If you are presently employed, you might be looking for a chance to get an increase in your pay, particularly if you have been with the company for a considerable length of time. You might be thinking about speaking with your employer or manager regarding your compensation. What can you do to improve your chances of getting the raise you deserve?
Weigh Your Job Performance
Before discussing salary issues with your employer, it’s very important to conduct your personal assessment with your performance. Be objective. Do you really have a valid reason or do you really think that you are much deserving of a raise?
There are different reasons why an employee makes the request for a salary increase. For instance, you might have been with the company for at least a year or a few years and you would like to be compensated accordingly based on your performance.
Perhaps you have a co-worker who has resigned with the company and you are left filling in to some of the tasks they used to do while your company is searching for a replacement. If you have been given additional workload and you are still receiving the same pay, then you certainly have the right to voice out your concerns.
It is also possible that the industry rate for your position is higher than what your company pays you. True enough, you should not hesitate to speak up especially when you do feel that you are much deserving of a higher compensation.
Once you have evaluated your position and are ready to speak the matter with your manager or boss, applying the following tips should be able to help you get a positive response from your superior:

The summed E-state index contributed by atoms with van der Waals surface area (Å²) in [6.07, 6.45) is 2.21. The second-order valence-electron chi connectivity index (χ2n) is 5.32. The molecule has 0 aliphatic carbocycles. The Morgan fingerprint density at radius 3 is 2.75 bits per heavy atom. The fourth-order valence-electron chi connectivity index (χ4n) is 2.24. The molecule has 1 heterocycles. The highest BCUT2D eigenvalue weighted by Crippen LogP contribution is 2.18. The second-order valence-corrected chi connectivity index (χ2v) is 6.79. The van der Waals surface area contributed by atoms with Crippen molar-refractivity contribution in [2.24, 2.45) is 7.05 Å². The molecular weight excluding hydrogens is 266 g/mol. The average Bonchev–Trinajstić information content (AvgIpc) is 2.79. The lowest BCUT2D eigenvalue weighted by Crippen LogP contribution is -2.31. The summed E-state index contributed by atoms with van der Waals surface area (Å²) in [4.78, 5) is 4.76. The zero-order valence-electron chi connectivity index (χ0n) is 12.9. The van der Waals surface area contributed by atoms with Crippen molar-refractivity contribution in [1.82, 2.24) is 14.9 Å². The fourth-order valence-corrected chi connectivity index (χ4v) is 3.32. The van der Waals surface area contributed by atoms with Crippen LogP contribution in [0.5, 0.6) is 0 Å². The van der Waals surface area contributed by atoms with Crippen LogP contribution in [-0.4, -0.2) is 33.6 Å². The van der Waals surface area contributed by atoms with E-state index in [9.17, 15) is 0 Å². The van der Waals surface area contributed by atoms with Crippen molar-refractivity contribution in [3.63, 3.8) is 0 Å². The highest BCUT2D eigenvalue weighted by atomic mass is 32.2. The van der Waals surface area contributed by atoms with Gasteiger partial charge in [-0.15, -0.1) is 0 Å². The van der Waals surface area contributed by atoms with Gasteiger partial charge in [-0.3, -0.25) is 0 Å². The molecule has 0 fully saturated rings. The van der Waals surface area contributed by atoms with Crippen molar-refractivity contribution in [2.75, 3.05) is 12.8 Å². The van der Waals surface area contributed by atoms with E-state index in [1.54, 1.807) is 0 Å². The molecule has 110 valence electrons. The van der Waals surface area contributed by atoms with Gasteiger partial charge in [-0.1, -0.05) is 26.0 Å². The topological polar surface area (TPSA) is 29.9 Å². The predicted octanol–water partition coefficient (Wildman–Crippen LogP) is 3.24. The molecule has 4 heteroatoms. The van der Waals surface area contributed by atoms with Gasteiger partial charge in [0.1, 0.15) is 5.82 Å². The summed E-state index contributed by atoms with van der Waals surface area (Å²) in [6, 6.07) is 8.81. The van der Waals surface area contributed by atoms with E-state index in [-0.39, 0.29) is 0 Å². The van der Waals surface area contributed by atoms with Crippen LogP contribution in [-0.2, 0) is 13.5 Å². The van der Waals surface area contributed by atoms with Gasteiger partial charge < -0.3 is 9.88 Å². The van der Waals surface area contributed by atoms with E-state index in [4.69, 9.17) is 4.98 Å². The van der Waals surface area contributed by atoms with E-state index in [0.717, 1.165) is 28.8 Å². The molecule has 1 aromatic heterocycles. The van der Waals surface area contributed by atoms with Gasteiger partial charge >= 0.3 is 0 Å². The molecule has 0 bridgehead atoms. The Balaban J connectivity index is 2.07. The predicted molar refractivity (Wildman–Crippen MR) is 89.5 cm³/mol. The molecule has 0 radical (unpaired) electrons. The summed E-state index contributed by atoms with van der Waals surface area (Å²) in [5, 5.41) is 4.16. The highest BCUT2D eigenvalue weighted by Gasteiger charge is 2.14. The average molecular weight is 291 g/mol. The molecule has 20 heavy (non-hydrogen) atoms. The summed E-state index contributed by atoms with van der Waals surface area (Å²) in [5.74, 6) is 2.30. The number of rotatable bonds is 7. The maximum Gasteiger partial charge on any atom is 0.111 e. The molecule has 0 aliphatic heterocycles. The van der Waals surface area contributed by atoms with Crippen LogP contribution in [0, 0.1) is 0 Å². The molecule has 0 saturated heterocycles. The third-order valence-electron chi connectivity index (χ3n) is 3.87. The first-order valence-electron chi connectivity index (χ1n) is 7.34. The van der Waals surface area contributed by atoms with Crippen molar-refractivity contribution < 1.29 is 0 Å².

Schedule an appointment. Discussing a raise with your boss at the wrong time can be unsuccessful. You may want to wait until the perfect opportunity is presented before scheduling an appointment. For example, if your boss is happy about your most recent contributions to the company, then your chances of getting that raise should be stronger.
Don’t be bitter. Even if you feel like you have not been getting the raise you deserve for quite some time, don’t speak bitterly about the matter. Instead, focus on the positive things. Tell your boss why you deserve an increase in pay and how you have been able to help the company through your dedication and hard work. Instead of saying “I feel like I deserve a raise”, use words like “I am confident” or “I think I am worthy of a salary increase”.
Be specific. When asking for a raise, you need to show your boss that you know what you want. Don’t just say that you want a raise. Say exactly how much you want. You may say that you want a 10% increase in your salary or a 15% raise.
Negotiate. If your employer tells you that the company can’t afford to give you the raise you want at the moment, you can ask for non-monetary privileges instead such as additional days of paid vacation, extra days off from work, an increased contribution with your retirement fund, etc.